If your daughter is starting college in fall of 2020, your 2018 Income will be the main driver of what you will be expected to pay.

    Her second year, 2021-22 Expected contribution will be based primarily on this yesr’s income. So if you decide to retire in 2020, that year’s drop in pay won’t be reflected until the 2022-23 school year, at which point, you expect to have 3 in college.

    Ideally, under that scenario, your kids would get financial aid, if say, they all go to schools that guarantee to meet full need, and your daughter’s college allows for need based aid to be given even if none was applied for freshman year—or you planned for this contingency by applying for aid the first two years even though you knew none was forthcoming..

    Yes, it could all work that way, if all the planets line up just right. All the numbers have to work out too. Run the scenario, using a sample school, using its NPC. Run it for the next 6 years with your kids going to that school.

    You could possibly have an additional year with 3 kids in college if your DD takes a gap year. I’ve known folks who have done that to maximize the years they were eligible for financial aid.

    But be aware, that most schools do NOT guarantee to meet need. They gap. My friend who had a child, then twins a year later, didn’t get more than a bit in subsidized loans and small merit scholarships for her three even with all three in college together, and the FAFSA EFC being more than the combined costs. One was at an OOS public college (that jacked up the OOS premium while she was there), the twins went to Flagship U.


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  • thumper1thumper1 74205 replies3245 threadsRegistered User Senior Member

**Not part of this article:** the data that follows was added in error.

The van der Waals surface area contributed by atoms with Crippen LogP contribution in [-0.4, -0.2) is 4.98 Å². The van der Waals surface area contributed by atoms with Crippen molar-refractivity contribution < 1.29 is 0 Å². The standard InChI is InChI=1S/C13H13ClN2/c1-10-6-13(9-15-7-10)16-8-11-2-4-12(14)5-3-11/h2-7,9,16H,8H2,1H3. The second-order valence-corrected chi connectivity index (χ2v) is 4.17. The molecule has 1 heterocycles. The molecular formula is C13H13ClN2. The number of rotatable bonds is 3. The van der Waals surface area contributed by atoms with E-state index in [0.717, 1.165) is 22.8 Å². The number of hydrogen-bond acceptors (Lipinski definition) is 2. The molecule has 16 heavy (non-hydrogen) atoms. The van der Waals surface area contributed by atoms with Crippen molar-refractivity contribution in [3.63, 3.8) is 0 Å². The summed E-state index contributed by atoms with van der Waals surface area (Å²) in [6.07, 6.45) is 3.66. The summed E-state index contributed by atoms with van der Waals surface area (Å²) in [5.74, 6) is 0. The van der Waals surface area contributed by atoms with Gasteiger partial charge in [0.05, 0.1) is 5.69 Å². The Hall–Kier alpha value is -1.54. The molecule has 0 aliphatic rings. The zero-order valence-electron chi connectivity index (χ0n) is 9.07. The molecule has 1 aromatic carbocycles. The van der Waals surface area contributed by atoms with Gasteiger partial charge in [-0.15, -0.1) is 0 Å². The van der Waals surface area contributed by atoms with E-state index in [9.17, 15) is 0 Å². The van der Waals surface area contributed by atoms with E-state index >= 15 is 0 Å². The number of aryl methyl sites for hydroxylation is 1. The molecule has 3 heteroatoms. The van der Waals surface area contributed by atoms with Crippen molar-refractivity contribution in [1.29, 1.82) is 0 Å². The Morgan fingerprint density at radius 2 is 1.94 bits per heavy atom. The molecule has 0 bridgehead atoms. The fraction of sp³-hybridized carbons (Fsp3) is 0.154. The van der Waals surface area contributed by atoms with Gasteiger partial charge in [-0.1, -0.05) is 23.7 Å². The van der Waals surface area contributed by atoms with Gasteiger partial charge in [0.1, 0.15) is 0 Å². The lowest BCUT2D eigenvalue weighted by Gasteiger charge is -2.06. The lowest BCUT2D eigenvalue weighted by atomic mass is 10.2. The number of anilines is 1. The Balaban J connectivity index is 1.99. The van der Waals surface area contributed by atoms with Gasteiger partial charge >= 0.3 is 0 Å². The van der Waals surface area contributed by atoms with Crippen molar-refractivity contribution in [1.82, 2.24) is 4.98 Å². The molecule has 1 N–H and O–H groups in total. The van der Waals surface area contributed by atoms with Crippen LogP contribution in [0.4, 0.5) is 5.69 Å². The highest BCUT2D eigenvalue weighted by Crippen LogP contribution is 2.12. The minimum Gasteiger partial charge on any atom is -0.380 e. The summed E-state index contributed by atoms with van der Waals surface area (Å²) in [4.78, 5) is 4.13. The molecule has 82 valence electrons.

edited September 11
    @Techno13

    In June, you wrote this...it was referencing the favorable costs of colleges in your home state of CA.
    Very good price, but she's fortunate that doesn't have to be a consideration.

    Why the change??

    Here is your thread...

    https://talk.collegeconfidential.com/college-search-selection/2145950-help-me-balance-the-apply-to-list-p1.html

    Your daughter has great stats but if cost is a factor even for two years, I don’t see an affordable school on this list. None give auto guaranteed merit aid.

    She has the stats for merit at schools that aren’t quite as elite. Would she open her mind to any other places?
    edited September 11
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  • Techno13Techno13 96 replies4 threadsRegistered User Junior Member
    So yes, we can and are willing to fund 100% COA for all three kids at any school they choose and can get in to. Yes, they will all three be in college for at least 2 years. However, if we can qualify for non-loan aid after we retire we will gladly take it, we have saved well but are not made of money. The prior prior info is new to me, thank you! With that in mind, at best our twins might qualify their junior and senior years then. My oldest would likely never qualify because our income would reflect our working income, which is extremely high. Our jobs are high-stress and exhausting and we have no intention of continuing past age 60 or so.
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  • cptofthehousecptofthehouse 29210 replies57 threadsRegistered User Senior Member
    Well, your oldest very likely would get financial aid when she is one of three in college her junior and senior years, if your financials so indicate AND if the school she chooses has financial aid policies that support it. You have to ask each school in consideration about thst situation.
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  • thumper1thumper1 74205 replies3245 threadsRegistered User Senior Member
    edited September 12
    Your oldest child might get more aid when there are three in college. Might. If the school she attends guarantees to meet full need for all, this could happen. If the school does not meet full need for all, then all bets are off.

    Is the money saved for college in 529 accounts for all three kids...accounts you parents have? If so, keep in mind that the total of all those 529 accounts must be listed as a parent asset on the financial aid application forms.

    Your first student is applying to some $70,000 a year schools. If you can full fund, you have $280,000 just for that student. If you have that amount in 529 times three, you have almost $900,000 in assets just in those accounts. $900,000 in those accounts would add $50,000 to your family contribution...just from those accounts.